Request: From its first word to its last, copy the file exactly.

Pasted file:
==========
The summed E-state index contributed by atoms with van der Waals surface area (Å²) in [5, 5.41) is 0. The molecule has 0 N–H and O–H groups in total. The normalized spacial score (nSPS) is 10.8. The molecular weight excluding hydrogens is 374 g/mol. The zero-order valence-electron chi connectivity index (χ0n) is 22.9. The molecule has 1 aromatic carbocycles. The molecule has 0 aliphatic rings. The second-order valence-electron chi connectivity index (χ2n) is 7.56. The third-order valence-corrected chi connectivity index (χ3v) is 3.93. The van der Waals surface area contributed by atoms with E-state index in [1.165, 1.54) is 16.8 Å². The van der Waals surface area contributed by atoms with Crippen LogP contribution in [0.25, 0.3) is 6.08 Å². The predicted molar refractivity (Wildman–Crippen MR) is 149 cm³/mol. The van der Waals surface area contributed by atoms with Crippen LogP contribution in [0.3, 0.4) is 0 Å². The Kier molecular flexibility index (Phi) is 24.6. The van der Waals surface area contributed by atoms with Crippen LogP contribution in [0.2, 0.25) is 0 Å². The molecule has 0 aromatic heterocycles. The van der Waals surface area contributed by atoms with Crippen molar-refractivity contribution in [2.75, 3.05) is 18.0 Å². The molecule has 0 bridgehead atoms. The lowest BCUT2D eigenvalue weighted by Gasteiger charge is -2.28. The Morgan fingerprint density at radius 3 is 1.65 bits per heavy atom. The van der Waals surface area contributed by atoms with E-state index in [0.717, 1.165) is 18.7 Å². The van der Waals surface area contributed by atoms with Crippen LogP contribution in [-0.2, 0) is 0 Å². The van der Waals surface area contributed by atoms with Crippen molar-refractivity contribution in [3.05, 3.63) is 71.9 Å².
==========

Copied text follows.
The summed E-state index contributed by atoms with van der Waals surface area (Å²) in [5, 5.41) is 0. The molecule has 0 N–H and O–H groups in total. The normalized spacial score (nSPS) is 10.8. The molecular weight excluding hydrogens is 374 g/mol. The zero-order valence-electron chi connectivity index (χ0n) is 22.9. The molecule has 1 aromatic carbocycles. The molecule has 0 aliphatic rings. The second-order valence-electron chi connectivity index (χ2n) is 7.56. The third-order valence-corrected chi connectivity index (χ3v) is 3.93. The van der Waals surface area contributed by atoms with E-state index in [1.165, 1.54) is 16.8 Å². The van der Waals surface area contributed by atoms with Crippen LogP contribution in [0.25, 0.3) is 6.08 Å². The predicted molar refractivity (Wildman–Crippen MR) is 149 cm³/mol. The van der Waals surface area contributed by atoms with Crippen LogP contribution in [0.3, 0.4) is 0 Å². The Kier molecular flexibility index (Phi) is 24.6. The van der Waals surface area contributed by atoms with Crippen LogP contribution in [0.2, 0.25) is 0 Å². The molecule has 0 aromatic heterocycles. The van der Waals surface area contributed by atoms with Crippen molar-refractivity contribution in [2.75, 3.05) is 18.0 Å². The molecule has 0 bridgehead atoms. The lowest BCUT2D eigenvalue weighted by Gasteiger charge is -2.28. The Morgan fingerprint density at radius 3 is 1.65 bits per heavy atom. The van der Waals surface area contributed by atoms with E-state index in [0.717, 1.165) is 18.7 Å². The van der Waals surface area contributed by atoms with Crippen LogP contribution in [-0.2, 0) is 0 Å². The van der Waals surface area contributed by atoms with Crippen molar-refractivity contribution in [3.05, 3.63) is 71.9 Å².